Intel, Samsung join Apple, FTC firing squad against rival Qualcomm
Two more chip heavyweights enter the patent fray
Add Intel and Samsung to the mix of companies siding against Qualcomm in its battle with US trade watchdog the FTC over alleged dodgy patent licensing.
The two tech giants filed amicus briefs with the Northern California District Court on Friday supporting the American regulator in its crackdown on Qualy, and urged Judge Lucy Koh to reject Qualcomm's motion to dismiss the probe. The FTC has sued Qualcomm in January alleging it illegally demanded its customers pay licensing fees for patented technology they did not actually use.
In their briefs, both Samsung [PDF] and Intel [PDF] say that they have seen first-hand how Qualcomm's alleged policies have harmed competition in the market by walling off competitors. Samsung and Intel are, by the way, fierce rivals with Qualcomm: the latter's Snapdragon line competes with Samsung's mobile and Intel's laptop chips, and its Centriq family is gunning for Intel's server sales.
"The FTC's allegations of anticompetitive conduct reflect the reality that Intel has experienced in the marketplace," said Chipzilla, whose LTE business also competes directly with Qualcomm in the wireless broadband market.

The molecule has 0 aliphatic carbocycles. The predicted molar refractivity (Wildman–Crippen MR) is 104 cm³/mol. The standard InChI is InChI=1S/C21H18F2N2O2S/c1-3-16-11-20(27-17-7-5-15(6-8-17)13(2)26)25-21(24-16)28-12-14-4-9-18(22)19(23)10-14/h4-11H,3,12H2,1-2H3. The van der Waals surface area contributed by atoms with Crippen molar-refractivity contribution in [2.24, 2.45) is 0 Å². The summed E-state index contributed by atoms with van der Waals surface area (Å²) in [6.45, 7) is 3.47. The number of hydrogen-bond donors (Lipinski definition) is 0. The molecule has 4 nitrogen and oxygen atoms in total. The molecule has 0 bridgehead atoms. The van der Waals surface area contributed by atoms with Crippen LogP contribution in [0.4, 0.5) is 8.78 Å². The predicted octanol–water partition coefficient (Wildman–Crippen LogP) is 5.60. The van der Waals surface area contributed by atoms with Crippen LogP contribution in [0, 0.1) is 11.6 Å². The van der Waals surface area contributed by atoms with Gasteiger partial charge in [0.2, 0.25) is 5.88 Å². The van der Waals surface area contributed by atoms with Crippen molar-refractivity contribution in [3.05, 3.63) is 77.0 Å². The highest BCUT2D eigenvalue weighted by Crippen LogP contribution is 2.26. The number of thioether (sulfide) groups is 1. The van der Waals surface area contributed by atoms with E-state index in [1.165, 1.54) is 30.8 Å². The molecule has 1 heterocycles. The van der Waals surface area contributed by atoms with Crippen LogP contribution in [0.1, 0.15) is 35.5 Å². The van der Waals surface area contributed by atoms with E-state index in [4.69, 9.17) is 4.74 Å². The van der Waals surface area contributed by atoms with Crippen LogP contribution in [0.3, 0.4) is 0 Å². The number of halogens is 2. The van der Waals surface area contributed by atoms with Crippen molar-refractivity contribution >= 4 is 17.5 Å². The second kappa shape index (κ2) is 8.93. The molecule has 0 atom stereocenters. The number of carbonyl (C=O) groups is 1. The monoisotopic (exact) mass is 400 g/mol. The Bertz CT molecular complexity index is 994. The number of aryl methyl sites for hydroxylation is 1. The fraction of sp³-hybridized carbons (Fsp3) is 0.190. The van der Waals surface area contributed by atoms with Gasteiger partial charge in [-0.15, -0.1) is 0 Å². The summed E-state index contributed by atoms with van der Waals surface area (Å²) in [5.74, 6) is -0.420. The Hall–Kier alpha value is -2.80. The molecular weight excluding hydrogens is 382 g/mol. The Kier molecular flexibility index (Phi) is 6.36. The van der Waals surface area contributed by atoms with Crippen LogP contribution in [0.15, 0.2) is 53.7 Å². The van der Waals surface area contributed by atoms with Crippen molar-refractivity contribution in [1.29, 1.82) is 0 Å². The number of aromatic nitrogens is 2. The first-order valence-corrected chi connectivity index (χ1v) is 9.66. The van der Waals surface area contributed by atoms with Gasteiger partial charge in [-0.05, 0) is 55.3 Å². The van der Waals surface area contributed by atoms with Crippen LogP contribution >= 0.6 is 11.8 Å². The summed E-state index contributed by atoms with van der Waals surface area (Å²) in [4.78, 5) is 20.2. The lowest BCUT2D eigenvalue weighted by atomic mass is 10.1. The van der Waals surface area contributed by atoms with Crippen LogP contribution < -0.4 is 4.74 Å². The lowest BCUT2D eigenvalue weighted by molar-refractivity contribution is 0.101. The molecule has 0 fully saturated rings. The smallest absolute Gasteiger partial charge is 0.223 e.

"Further proceedings in this case will shed much-needed light on Qualcomm's abusive practices and the harms those practices inflict on the competitive process and on consumers."
Among the accusations leveled at Qualcomm is misuse of standard-essential patents (SEPs). Normally, when patents are vital to a technology standard, the owner will agree to offer licensing to all comers (including potential competitors) under a fair, reasonable and non-discriminatory (FRAND) pricing policy.
According to Samsung, Qualcomm has not been holding up its FRAND obligations, instead telling hardware vendors they must agree to exclusivity deals in order to get licensing rights.
"Qualcomm has not upheld its end of the bargain: Despite declaring thousands of SEPs, Qualcomm altogether refuses to license SEPs to rival chipset manufacturers, instead licensing only handset manufacturers," Samsung writes.
"Qualcomm then leverages and solidifies this market power by charging a 'tax' to handset manufacturers that further cements its monopoly power by imposing terms that significantly diminish demand for competing chipsets. And because Qualcomm does not license competitors, handset manufacturers have no choice but to accept Qualcomm's onerous terms. In short, Qualcomm directly excludes competitors and harms competition."
Samsung and Intel join an increasingly impressive roster of companies who take issue with Qualcomm's patent dealings. Apple has charged that Qualcomm's unfair licensing terms led to it overpaying suppliers to the tune of $1bn. And the FTC legal challenge specifically accuses Qualcomm of screwing over Apple in chip tech licensing. ®
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